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Nullification.- A patent or any part thereof can be declared null by the High Court at the suit of any interested party (the latter giving, if required, security for costs) if it be proved :
(1) That the invention or a specified part of it is not useful.
(2) That it was not new within the meaning of the Act at the date of application.
(3) That the applicant was not the true inventor, or his legal representative or assignee.
(4) That the applicant knowingly or fradulently included in his application something not new or not his invention, or a fraudulent misstatement.
(5) That the applicant has not sufficiently described the invention from fraudulent motives or to the injury of the public.
(6) As regards a part of the invention, that it is wholly distinct from the other parts, and of no utility.
A patent can be annulled if the Governor-General declare that the privilege or the mode in which it is exercised is mischievous to the State, or generally prejudicial to the public, or that the conditions upon which it was granted have not been fulfilled by the applicant.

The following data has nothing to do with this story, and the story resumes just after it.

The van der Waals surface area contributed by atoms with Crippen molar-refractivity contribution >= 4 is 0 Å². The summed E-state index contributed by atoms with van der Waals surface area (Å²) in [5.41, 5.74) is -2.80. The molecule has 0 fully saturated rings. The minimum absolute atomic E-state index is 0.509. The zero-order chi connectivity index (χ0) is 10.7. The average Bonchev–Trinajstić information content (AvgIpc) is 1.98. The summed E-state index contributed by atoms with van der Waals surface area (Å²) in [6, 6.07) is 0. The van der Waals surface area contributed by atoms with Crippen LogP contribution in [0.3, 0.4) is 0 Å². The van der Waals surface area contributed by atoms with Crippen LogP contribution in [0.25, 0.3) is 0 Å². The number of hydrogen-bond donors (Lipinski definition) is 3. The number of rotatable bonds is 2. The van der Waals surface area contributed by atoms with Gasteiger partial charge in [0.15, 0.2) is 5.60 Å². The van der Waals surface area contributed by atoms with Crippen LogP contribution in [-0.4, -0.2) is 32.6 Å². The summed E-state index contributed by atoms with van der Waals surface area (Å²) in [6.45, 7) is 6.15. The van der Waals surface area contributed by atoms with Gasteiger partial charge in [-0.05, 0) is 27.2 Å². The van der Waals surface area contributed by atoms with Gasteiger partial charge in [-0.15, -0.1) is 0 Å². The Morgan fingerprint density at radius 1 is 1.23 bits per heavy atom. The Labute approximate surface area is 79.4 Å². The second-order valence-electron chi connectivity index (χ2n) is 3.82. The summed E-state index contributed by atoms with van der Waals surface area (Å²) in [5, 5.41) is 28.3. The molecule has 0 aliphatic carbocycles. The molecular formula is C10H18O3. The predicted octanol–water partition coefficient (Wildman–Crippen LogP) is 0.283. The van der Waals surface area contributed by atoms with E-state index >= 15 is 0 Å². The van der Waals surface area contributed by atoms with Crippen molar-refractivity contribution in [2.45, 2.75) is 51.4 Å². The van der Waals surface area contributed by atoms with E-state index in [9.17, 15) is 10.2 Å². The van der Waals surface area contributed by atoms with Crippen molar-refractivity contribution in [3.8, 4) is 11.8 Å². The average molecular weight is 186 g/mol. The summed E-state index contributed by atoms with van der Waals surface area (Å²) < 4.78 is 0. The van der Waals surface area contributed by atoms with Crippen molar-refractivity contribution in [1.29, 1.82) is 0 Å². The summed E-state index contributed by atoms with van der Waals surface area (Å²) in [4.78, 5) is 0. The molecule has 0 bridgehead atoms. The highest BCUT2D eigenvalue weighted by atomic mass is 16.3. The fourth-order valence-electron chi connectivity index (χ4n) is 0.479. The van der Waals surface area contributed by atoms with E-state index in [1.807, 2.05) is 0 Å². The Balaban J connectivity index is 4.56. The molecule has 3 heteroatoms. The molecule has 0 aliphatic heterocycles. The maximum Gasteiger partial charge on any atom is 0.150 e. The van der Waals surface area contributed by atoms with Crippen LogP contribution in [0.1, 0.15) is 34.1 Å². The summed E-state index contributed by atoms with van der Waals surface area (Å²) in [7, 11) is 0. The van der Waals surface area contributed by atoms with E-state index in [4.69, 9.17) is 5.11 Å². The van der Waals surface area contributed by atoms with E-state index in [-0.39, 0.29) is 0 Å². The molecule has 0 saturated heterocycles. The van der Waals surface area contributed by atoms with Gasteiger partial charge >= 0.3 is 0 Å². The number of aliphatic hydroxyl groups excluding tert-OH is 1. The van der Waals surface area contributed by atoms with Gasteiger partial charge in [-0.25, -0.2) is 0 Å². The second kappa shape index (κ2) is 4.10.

In a suit for infringement, it is no defence that the specification contains anything old, useless, or fraudulent, or that the patentee is not the first inventor, unless the infringer proves that he himself is the actual inventor, or his licensee or assignee.
Nor is it any defence to prove that it is not new, unless the infringer proves that he himself, or some one through whom he claims, actually worked the invention in India or the British Isles, before the application for a patent in India or in the British Isles.
Compulsory Licenses. The provisions of the compulsory license clause of the British Act are
enacted in India ; the Governor-General in Council having the power in India possessed by the Board of Trade in England. Average costs : Patent.